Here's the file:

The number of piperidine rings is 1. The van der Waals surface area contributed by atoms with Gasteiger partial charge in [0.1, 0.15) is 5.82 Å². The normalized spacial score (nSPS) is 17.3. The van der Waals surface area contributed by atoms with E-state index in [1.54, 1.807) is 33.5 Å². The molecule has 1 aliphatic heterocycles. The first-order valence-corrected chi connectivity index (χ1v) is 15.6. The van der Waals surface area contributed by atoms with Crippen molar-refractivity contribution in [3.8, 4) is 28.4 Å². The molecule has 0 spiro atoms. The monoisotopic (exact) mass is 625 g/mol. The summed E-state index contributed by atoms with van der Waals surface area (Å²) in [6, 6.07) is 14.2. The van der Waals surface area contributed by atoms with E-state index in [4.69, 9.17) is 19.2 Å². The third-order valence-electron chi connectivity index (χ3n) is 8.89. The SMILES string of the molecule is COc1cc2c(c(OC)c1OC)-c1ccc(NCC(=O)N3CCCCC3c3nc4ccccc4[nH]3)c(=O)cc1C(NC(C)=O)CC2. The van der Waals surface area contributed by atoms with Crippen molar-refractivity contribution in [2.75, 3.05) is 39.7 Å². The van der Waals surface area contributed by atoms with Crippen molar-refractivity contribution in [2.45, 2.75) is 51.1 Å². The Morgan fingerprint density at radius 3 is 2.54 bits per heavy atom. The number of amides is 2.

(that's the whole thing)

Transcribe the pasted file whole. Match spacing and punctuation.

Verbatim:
The number of piperidine rings is 1. The van der Waals surface area contributed by atoms with Gasteiger partial charge in [0.1, 0.15) is 5.82 Å². The normalized spacial score (nSPS) is 17.3. The van der Waals surface area contributed by atoms with E-state index in [1.54, 1.807) is 33.5 Å². The molecule has 1 aliphatic heterocycles. The first-order valence-corrected chi connectivity index (χ1v) is 15.6. The van der Waals surface area contributed by atoms with Crippen molar-refractivity contribution in [3.8, 4) is 28.4 Å². The molecule has 0 spiro atoms. The monoisotopic (exact) mass is 625 g/mol. The summed E-state index contributed by atoms with van der Waals surface area (Å²) in [6, 6.07) is 14.2. The van der Waals surface area contributed by atoms with E-state index in [4.69, 9.17) is 19.2 Å². The third-order valence-electron chi connectivity index (χ3n) is 8.89. The SMILES string of the molecule is COc1cc2c(c(OC)c1OC)-c1ccc(NCC(=O)N3CCCCC3c3nc4ccccc4[nH]3)c(=O)cc1C(NC(C)=O)CC2. The van der Waals surface area contributed by atoms with Crippen molar-refractivity contribution in [2.75, 3.05) is 39.7 Å². The van der Waals surface area contributed by atoms with Crippen molar-refractivity contribution in [2.45, 2.75) is 51.1 Å². The Morgan fingerprint density at radius 3 is 2.54 bits per heavy atom. The number of amides is 2.